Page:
The Garda and children’s watchdogs will review the cases of two Roma families having children removed from their homes amid claims they could not prove their identity.
Two reports have been ordered on the controversial action by gardaí and health officials after a seven-year-old girl was taken from her south Dublin home for 48 hours and a two year-old boy from his home in Athlone in the Midlands overnight.
Both children were subsequently proven to be members of the families with the girl returned home after DNA tests.
And amid deep concern over how and why the children were taken from the families Children’s Ombudsan Emily Logan said she intends to investigate the cases.
The police watchdog, the Garda Síochána Ombudsman Commission, said it has not received any complaints but has demanded copies of a report by the Commissioner Martin Callinan.
“We have requested this in order to inform ourselves fully of the circumstances of events so that we can take an appropriate position,” a spokesman for the Garda Ombudsman said.
The Children’s Ombudsman will be furnished with two reports – from Mr Callinan and the Health Service Executive (HSE) – in two weeks time.
Ms Logan has sought clarification from Justice Minister Alan Shatter before starting her investigation.
Both youngsters have blonde hair and blue eyes while their parents have darker complexions and hair, which is not out of the ordinary in the Roma community.
Amnesty International threw its weight behind calls from one of the families for an independent inquiry.
Colm O’Gorman, spokesman for the organisation in Ireland, said responses to reported child protection concerns needed to be proportionate and non-discriminatory.
“If it is found that the authorities’ actions were discriminatory, steps must taken to ensure this is not repeated. There must be a public apology to the Roma families for the wrongdoing.
“The eyes of the world are now on Ireland, and the Government must show institutional discrimination will not be tolerated.”
Taoiseach Enda Kenny, in Brussels for an EU summit, said: “Clearly there are consequences to the action but it’s only right and proper that we get a detailed report of what happened here and the balance that was struck between the safety, health and welfare of the children and the law as it stands.”
Travellers' advocacy group Pavee Point has also called for an inquiry.
It said it fears there is hysteria after the case of a blonde-haired, blue-eyed girl named Maria who was found with a Roma family in Greece.
The organisation accused gardaí and health chiefs of racial profiling.
Justice Minister Alan Shatter said it was important that the incidents were reviewed independently, but insisted he believes the authorities acted in good faith.
“I’ve no doubt that in these two cases the gardaí acted in good faith,” Mr Shatter said.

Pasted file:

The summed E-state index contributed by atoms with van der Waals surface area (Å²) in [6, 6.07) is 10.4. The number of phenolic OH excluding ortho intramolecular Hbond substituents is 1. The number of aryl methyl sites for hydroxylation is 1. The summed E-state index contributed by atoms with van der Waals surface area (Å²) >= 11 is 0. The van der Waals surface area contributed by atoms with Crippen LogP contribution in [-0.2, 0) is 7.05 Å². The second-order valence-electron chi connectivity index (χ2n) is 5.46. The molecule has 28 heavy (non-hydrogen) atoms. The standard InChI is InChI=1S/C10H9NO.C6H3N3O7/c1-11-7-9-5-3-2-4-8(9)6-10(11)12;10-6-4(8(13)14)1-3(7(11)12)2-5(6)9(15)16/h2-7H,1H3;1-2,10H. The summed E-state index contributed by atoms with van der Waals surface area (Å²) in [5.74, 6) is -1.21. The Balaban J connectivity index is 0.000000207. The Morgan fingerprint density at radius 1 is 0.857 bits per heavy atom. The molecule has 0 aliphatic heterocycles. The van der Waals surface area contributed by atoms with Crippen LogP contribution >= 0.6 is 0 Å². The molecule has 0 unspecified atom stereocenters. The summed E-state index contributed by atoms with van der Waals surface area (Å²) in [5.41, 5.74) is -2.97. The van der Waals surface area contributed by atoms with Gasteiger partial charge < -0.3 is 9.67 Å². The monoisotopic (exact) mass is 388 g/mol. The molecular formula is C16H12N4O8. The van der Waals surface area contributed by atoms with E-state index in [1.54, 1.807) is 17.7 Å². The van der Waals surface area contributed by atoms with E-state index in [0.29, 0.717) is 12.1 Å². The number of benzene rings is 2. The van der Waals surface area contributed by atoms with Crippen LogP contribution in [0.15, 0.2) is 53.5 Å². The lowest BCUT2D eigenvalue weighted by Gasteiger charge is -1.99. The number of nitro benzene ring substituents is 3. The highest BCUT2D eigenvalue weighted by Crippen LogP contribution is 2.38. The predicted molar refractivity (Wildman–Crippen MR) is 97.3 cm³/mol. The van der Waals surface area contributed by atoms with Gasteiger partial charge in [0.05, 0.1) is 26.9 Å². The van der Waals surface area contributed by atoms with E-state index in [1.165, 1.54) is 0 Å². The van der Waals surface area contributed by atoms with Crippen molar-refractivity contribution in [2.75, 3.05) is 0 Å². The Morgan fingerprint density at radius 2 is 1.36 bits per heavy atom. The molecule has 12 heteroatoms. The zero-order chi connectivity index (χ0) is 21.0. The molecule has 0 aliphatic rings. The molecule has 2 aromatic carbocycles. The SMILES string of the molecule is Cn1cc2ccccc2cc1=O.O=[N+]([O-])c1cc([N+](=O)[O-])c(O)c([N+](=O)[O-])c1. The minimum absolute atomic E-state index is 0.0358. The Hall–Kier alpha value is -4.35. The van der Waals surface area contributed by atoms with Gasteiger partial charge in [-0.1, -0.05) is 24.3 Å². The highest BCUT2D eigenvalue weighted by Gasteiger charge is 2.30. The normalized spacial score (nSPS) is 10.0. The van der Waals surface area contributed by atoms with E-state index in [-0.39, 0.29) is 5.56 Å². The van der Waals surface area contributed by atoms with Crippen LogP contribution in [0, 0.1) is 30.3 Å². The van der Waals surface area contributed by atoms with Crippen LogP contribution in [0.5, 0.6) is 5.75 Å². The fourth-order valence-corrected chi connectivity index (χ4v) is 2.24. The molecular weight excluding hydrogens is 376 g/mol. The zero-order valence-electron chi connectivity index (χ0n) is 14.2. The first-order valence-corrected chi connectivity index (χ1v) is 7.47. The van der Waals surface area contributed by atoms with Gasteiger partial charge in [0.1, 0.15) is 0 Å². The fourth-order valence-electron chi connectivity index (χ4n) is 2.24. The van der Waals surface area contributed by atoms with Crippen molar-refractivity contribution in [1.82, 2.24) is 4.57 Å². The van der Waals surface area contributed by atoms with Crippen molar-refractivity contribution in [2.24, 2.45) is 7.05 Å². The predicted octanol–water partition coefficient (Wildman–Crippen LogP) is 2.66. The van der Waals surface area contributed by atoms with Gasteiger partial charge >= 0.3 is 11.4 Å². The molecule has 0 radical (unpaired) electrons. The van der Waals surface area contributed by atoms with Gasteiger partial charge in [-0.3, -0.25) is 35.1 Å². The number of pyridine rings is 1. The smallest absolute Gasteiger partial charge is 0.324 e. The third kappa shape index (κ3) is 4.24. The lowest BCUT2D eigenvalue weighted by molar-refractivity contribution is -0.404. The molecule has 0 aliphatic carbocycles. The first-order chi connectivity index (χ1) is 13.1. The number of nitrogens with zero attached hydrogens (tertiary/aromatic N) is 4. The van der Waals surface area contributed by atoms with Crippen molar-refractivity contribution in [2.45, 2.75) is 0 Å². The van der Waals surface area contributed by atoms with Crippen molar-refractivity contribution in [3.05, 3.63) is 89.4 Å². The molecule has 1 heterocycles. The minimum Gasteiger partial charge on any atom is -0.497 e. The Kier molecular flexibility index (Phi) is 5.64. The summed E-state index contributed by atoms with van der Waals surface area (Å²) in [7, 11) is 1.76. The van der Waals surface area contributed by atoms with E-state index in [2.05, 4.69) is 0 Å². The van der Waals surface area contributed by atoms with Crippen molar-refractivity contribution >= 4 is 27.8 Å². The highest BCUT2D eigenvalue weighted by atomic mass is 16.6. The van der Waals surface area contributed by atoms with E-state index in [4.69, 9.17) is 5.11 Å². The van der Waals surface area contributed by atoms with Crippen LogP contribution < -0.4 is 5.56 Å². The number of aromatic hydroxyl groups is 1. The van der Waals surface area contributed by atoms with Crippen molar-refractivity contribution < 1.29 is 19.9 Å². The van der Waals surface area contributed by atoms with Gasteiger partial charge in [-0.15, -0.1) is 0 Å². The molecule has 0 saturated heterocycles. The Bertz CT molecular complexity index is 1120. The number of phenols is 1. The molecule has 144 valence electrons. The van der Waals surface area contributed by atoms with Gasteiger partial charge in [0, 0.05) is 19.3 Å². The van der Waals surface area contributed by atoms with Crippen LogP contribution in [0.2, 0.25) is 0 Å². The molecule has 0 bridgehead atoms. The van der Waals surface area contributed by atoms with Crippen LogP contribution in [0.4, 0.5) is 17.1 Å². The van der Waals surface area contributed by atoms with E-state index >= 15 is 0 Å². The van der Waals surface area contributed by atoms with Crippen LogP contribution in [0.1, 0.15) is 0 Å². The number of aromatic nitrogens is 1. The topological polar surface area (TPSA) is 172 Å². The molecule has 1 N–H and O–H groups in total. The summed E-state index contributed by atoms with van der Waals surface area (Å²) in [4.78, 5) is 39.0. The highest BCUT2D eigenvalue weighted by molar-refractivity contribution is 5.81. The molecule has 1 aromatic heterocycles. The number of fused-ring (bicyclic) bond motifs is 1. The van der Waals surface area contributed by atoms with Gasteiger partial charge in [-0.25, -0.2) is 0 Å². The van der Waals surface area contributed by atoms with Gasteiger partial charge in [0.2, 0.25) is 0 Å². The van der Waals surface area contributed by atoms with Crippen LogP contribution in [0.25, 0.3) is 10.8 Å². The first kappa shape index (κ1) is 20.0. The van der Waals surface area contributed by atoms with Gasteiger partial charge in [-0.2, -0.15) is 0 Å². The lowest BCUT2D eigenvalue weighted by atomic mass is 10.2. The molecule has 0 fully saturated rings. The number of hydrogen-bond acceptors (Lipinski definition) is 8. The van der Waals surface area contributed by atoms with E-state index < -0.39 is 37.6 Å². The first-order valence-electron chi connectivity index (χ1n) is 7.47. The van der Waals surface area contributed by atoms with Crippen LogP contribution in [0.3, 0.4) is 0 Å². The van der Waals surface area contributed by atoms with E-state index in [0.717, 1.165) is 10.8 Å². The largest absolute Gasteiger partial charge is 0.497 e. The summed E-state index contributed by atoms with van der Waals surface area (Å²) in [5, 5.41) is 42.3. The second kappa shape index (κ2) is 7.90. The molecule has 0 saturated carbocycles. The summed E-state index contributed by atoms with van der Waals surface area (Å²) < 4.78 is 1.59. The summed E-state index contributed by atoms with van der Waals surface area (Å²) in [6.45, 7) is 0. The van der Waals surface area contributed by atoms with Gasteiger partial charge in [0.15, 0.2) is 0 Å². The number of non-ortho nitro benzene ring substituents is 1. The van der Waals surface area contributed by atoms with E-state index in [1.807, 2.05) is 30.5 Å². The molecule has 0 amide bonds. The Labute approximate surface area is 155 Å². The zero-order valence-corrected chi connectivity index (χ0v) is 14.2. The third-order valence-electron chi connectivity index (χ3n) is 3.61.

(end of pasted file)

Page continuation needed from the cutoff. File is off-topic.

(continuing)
“Fortunately it turned out that the concerns that arose in these cases were unfounded and I’m very keen to ensure that any lessons that need to be learned are learned.
“As I said, any procedural changes that have to be implemented that they are implemented and that we have a comprehensive approach to this in the context of the connectivity between An Garda Síochána and the HSE.”
A lawyer for the seven-year-old’s parents said they believed the authorities had no proper basis for taking her into state care for two nights.
A member of the public raised concerns about her appearance by contacting a TV3 reporter on Facebook and he in turn reported it.
DNA results last night proved she belonged to her parents, who had maintained she was theirs since she was taken by authorities on Monday afternoon.
Separately, a Roma family in Athlone were reunited with their two-year-old son, who had been removed and spent Tuesday night in care. However, it is understood no care order was placed on the child.
Minister for Children Frances Fitzgerald has asked Gordon Jeyes, of the HSE, to report to her and both reviews will be sent to the Children’s Ombudsman, who “may well wish to engage with the families”.
Mr Shatter insisted that no minority community had been targeted in the episode.
“I am anxious to ensure that there is no question of any group or minority community being singled out for unwarranted attention or indeed, suspicion in relation to child protection issues,” he said. “I don’t believe that was an intention here.”
Tánaiste Eamon Gilmore said questions need to be answered as to why the decisions were taken and by whom to remove the two children from their families.
“I would like to know what was the immediate and serious threat to their health or safety, which was considered to justify their removal from their family,” he said.
Later, Ms Fitzgerald said it is critical that suspicions or concerns are acted upon appropriately.
“I’m extremely concerned for the family, for the children, who are involved in this situation,” she said.
The Ombudsman’s reports on child welfare issues are usually made public with no information that could lead to identification.
Ms Fitzgerald said she did not want to see the Roma cases put child protection measures back 10 years, as the Government’s special rapporteur on the subject, Geoffrey Shannon, warned.
“We have had a history of silence in this country for a long time about child protection. We do not want to go back to that,” she said.
“But equally the public out there have to be reassured that there is a balance and that people are acting appropriately at all times in terms of intervention. This would be a bad outcome if this returned us to that period of silence.”
The minister said Section 12 of the Children’s Act should only be used where there are serious concerns about a child and an imminent threat.